Montreal is host to the world’s third largest aircraft manufacturer. That is, euphemistically, no small feat.
Bombardier -- with its Learjet, Challenger and Global series of business aircraft (some of which, like the Global8000, can fly nearly 15,000km) -- has acquired over the years a capacity that makes it stand-out in its category.
Being amongst the leading players in such an industry imposes a number of constraints, but is also the sign of outstanding innovativeness and creativity. Such expansion is combined with precision, control, obsession with details. What this entails is an ability to manage complexity at a level unequaled by any other manufacturing industry - a mixture of design (both in aerodynamics, performance, but also in terms of aesthetics) and engineering that feeds into the production of one of the world’s most sophisticated artifacts. Planes, as some will have it, may very well be one of our civilization’s most astonishing accomplishments, both in terms of science and technology, but also in terms of public policy.
Developing the ability to drive such an endeavour successfully doesn’t happen overnight. While visiting the Challenger assembly line, we were able to see firsthand how many individual components (from a global array of providers) come into play in the making of any aircraft.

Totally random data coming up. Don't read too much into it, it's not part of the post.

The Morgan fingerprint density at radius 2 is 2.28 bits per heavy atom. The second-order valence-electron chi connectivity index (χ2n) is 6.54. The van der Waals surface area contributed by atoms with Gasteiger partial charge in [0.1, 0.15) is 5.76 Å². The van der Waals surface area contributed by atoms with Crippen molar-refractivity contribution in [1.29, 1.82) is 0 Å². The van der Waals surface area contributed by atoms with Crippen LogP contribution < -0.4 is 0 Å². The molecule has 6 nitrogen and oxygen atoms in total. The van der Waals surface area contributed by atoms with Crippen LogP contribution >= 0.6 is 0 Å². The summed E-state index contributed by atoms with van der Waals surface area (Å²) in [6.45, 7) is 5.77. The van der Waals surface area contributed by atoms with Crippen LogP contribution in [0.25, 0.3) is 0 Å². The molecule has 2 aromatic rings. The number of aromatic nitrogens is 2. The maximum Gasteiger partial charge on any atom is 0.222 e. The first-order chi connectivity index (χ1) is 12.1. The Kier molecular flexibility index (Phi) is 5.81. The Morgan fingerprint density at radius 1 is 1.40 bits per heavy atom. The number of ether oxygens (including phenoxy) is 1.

Nuts and bolts, flaps and wings, cabin and commands, on-board electronics, furniture, engines and landing gear, everything requires its own army of specialists, who need to be able to literally “plug into” the others so that the aircraft can become one whole coherent creation. In processual terms, that also means the creation of some 28 interest-based communities-of-knowledge, each of which makes sure that “wherever you are, you have access to who knows what".
"Wherever you are." Not a bad tagline for an aircraft maker.
This text is part of a series written in the context of the Fifth edition of the Montreal-Barcelona Summer School on Management of Creativity, organized by Mosaic HEC Montréal and Universitat Barcelona, July 9 to 24, 2013.
Illustration by Studio 923a. Read all posts in the series at blog.fandco.ca/yulbcn.